The Foreign Policy Initiative, a new Washington think tank, gathered together scholars, reporters, and those with an interest in foreign policy last week for its second Forum at the W Hotel, itself recently arrived on the Washington scene. Many current issues from China to the Middle East were discussed at the event, titled Restoring America’s Leadership of a Democratic World, but much talk focused on the New START treaty, the ratification of which Obama has called a top national security priority. Generally, opinions at the forum weren’t optimistic that this would happen, and events since have borne out those predictions.
Stephen Rademaker, senior counsel at the BGR group, noted that presidents who lose control in midterm elections commonly shift to foreign policy because their domestic agenda is dead. That leaves Foreign Policy as the area where the president can best push his initiatives because he has almost exclusive control. Rademaker listed the top three issues he thinks Obama will focus on: the reset on relations with Russia, Iran, and the middle east peace process, adding that START is central to the so-named Russian reset. He also mentioned that the administration might work to improve its reputation for focusing on human rights and democracy stating that this is an area where the administration seems particularly vulnerable.
The difficulties that the administration will face with Russia were made clear by another speaker, Boris Nemtsov, who was the keynote speaker during Monday’s lunch. Nemtsov is a former deputy prime minister of Russia and a co-founder of the Russian political party Union of Right Forces, and more recently, in 2008, founded the opposition movement “Solidarity” with Garry Kasparov.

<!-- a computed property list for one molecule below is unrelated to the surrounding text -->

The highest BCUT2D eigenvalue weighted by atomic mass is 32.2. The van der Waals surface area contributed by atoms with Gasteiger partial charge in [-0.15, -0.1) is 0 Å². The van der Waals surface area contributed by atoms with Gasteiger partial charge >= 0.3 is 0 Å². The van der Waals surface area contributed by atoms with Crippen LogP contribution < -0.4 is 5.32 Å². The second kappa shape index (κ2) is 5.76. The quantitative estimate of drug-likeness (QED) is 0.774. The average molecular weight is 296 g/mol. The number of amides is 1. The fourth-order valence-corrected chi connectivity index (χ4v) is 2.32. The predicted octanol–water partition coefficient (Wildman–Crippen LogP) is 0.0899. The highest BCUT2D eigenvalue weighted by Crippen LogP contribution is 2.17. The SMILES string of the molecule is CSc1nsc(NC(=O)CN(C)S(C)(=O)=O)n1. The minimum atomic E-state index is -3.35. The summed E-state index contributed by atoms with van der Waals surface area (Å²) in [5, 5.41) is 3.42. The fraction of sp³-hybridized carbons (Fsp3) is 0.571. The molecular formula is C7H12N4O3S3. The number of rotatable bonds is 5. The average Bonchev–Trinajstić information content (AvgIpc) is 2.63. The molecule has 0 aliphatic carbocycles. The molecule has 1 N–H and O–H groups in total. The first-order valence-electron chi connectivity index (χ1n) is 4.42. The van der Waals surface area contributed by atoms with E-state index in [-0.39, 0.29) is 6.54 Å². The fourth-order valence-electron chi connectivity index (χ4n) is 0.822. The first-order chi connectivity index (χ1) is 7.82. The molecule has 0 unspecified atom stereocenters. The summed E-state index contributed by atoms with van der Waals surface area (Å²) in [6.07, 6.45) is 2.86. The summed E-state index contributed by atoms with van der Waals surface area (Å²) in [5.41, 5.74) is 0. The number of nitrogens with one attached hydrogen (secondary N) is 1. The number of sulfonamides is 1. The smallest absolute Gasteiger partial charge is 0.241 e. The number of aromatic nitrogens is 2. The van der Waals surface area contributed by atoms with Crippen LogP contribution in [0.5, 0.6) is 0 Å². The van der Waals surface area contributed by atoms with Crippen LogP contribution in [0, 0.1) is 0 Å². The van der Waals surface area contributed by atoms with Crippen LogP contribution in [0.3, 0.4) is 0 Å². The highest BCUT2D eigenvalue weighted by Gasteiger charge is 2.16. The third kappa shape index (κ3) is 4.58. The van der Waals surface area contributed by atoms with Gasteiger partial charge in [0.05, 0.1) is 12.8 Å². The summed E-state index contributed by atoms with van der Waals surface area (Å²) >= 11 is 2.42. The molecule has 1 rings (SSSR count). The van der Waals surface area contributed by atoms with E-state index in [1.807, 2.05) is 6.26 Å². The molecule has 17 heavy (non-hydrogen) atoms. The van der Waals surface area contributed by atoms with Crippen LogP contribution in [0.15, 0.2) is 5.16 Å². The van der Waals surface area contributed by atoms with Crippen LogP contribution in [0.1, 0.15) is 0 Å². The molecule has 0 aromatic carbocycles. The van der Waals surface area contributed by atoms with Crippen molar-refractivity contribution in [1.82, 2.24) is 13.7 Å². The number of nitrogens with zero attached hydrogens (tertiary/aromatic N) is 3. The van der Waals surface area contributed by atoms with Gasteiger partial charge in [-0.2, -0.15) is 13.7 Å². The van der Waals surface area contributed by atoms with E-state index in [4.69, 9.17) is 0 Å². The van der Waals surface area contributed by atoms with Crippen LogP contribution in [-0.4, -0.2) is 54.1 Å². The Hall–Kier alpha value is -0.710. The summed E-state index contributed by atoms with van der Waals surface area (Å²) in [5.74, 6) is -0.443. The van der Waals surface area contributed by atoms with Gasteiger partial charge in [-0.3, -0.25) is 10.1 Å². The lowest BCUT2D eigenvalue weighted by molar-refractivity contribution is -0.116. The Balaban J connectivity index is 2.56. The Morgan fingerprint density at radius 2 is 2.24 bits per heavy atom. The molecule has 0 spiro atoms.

Mr. Nemtsov was unequivocal in his belief that the primary need of the Russian people is democracy and human rights, and that any long-term strategy must support that. He said that the Russian people have no idea of Obama’s positions on these issues, likening his current friendliness toward Putin to realpolitik, but cautioning that Putin would see silence on Human Rights issues not as a sign of friendship and acomodation but as one of weakness.
Although his focus was on Human Rights, Mr. Nemtsov declared his support for the START treaty as addressing an important need for inspection and control of nuclear arsenals. But this single issue of support abroad is now facing further challenges at home. Senator Kyl, considered a key vote, has indicated that START will probably not be passed this year, setting a timeline which raises doubts that it will ever be ratified in the Senate.
Mr. Scheunemann of Orion Strategies LLC who spoke on the same panel as Mr. Rademaker thought lauded the foreign policy experience and background of the incoming members of congresss and said that he did not think START would pass without serious changes including funding for missile defense and nuclear infrastructure. During his speech Representative Buck McKeon (R-CA), a likely candidate for the new chairman of the House Armed Services Committee said that he was very concerned with cutbacks in missile defense and listed it as a particular example of a time when Congress should have exercised its oversight authority.
The opinions and predictions at this conference, both foreign and domestic, gave an indication of the challenges that the Obama administration will face as it attempts to move forward with its agenda. Although the president is often seen as supreme in foreign policy if he wishes to accomplish his objectives and win a place in history he will have to find a way to work with those at home who hold dissenting views and skeptical politicians abroad. Perhaps it is time for a little less pragmatism and a little more hope.